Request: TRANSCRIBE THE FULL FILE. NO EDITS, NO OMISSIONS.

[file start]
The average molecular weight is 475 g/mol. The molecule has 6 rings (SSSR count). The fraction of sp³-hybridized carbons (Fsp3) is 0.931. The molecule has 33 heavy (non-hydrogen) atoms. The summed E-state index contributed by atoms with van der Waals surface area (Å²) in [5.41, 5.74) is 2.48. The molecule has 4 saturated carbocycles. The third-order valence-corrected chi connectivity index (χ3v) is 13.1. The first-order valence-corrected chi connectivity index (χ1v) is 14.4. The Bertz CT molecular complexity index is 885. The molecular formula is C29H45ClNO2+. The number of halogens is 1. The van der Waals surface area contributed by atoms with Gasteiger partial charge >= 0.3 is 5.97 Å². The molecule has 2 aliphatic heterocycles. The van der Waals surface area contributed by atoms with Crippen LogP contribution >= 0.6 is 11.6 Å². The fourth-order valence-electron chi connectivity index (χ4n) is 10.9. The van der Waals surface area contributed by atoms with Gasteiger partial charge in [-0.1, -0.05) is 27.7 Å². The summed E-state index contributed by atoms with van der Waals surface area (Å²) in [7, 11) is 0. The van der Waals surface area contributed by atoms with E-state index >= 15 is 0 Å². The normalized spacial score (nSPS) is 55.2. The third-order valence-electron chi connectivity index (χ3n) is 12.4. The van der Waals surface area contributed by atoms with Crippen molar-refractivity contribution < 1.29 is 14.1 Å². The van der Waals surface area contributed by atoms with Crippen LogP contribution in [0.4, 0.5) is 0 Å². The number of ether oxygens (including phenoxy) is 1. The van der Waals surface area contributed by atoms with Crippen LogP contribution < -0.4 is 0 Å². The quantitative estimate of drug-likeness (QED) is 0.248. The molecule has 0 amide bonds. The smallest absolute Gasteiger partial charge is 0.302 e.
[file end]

The average molecular weight is 475 g/mol. The molecule has 6 rings (SSSR count). The fraction of sp³-hybridized carbons (Fsp3) is 0.931. The molecule has 33 heavy (non-hydrogen) atoms. The summed E-state index contributed by atoms with van der Waals surface area (Å²) in [5.41, 5.74) is 2.48. The molecule has 4 saturated carbocycles. The third-order valence-corrected chi connectivity index (χ3v) is 13.1. The first-order valence-corrected chi connectivity index (χ1v) is 14.4. The Bertz CT molecular complexity index is 885. The molecular formula is C29H45ClNO2+. The number of halogens is 1. The van der Waals surface area contributed by atoms with Gasteiger partial charge >= 0.3 is 5.97 Å². The molecule has 2 aliphatic heterocycles. The van der Waals surface area contributed by atoms with Crippen LogP contribution >= 0.6 is 11.6 Å². The fourth-order valence-electron chi connectivity index (χ4n) is 10.9. The van der Waals surface area contributed by atoms with Gasteiger partial charge in [-0.1, -0.05) is 27.7 Å². The summed E-state index contributed by atoms with van der Waals surface area (Å²) in [7, 11) is 0. The van der Waals surface area contributed by atoms with E-state index >= 15 is 0 Å². The normalized spacial score (nSPS) is 55.2. The third-order valence-electron chi connectivity index (χ3n) is 12.4. The van der Waals surface area contributed by atoms with Crippen molar-refractivity contribution < 1.29 is 14.1 Å². The van der Waals surface area contributed by atoms with Crippen LogP contribution in [0.4, 0.5) is 0 Å². The number of ether oxygens (including phenoxy) is 1. The van der Waals surface area contributed by atoms with Crippen LogP contribution < -0.4 is 0 Å². The quantitative estimate of drug-likeness (QED) is 0.248. The molecule has 0 amide bonds. The smallest absolute Gasteiger partial charge is 0.302 e.